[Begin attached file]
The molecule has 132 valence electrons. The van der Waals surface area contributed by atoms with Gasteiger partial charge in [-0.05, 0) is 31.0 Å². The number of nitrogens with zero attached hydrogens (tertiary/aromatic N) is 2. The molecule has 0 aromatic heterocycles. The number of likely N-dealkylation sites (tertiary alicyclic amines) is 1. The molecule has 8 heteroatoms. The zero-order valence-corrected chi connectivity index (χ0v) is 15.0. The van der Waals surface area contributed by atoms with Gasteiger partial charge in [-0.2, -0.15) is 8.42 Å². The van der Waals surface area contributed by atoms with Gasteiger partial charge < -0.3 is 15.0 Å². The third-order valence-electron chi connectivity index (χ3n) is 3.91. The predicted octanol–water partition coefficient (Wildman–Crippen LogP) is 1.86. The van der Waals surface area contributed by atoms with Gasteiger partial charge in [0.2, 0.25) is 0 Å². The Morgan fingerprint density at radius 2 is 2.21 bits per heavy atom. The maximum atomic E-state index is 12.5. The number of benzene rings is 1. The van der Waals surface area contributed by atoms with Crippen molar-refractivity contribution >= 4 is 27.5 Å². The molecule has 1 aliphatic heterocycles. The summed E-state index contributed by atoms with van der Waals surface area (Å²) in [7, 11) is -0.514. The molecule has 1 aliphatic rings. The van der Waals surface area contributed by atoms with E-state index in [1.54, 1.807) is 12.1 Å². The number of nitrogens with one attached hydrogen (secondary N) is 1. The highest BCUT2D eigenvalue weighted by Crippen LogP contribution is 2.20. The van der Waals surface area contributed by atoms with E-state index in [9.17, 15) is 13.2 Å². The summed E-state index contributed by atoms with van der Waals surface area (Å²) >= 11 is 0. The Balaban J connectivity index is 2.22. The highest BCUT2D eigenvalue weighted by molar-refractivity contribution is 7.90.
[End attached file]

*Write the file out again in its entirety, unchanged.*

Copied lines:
The molecule has 132 valence electrons. The van der Waals surface area contributed by atoms with Gasteiger partial charge in [-0.05, 0) is 31.0 Å². The number of nitrogens with zero attached hydrogens (tertiary/aromatic N) is 2. The molecule has 0 aromatic heterocycles. The number of likely N-dealkylation sites (tertiary alicyclic amines) is 1. The molecule has 8 heteroatoms. The zero-order valence-corrected chi connectivity index (χ0v) is 15.0. The van der Waals surface area contributed by atoms with Gasteiger partial charge in [-0.2, -0.15) is 8.42 Å². The van der Waals surface area contributed by atoms with Gasteiger partial charge < -0.3 is 15.0 Å². The third-order valence-electron chi connectivity index (χ3n) is 3.91. The predicted octanol–water partition coefficient (Wildman–Crippen LogP) is 1.86. The van der Waals surface area contributed by atoms with Gasteiger partial charge in [0.2, 0.25) is 0 Å². The Morgan fingerprint density at radius 2 is 2.21 bits per heavy atom. The maximum atomic E-state index is 12.5. The number of benzene rings is 1. The van der Waals surface area contributed by atoms with Crippen molar-refractivity contribution >= 4 is 27.5 Å². The molecule has 1 aliphatic heterocycles. The summed E-state index contributed by atoms with van der Waals surface area (Å²) in [7, 11) is -0.514. The molecule has 1 aliphatic rings. The van der Waals surface area contributed by atoms with E-state index in [1.54, 1.807) is 12.1 Å². The number of nitrogens with one attached hydrogen (secondary N) is 1. The highest BCUT2D eigenvalue weighted by Crippen LogP contribution is 2.20. The van der Waals surface area contributed by atoms with E-state index in [9.17, 15) is 13.2 Å². The summed E-state index contributed by atoms with van der Waals surface area (Å²) >= 11 is 0. The Balaban J connectivity index is 2.22. The highest BCUT2D eigenvalue weighted by molar-refractivity contribution is 7.90.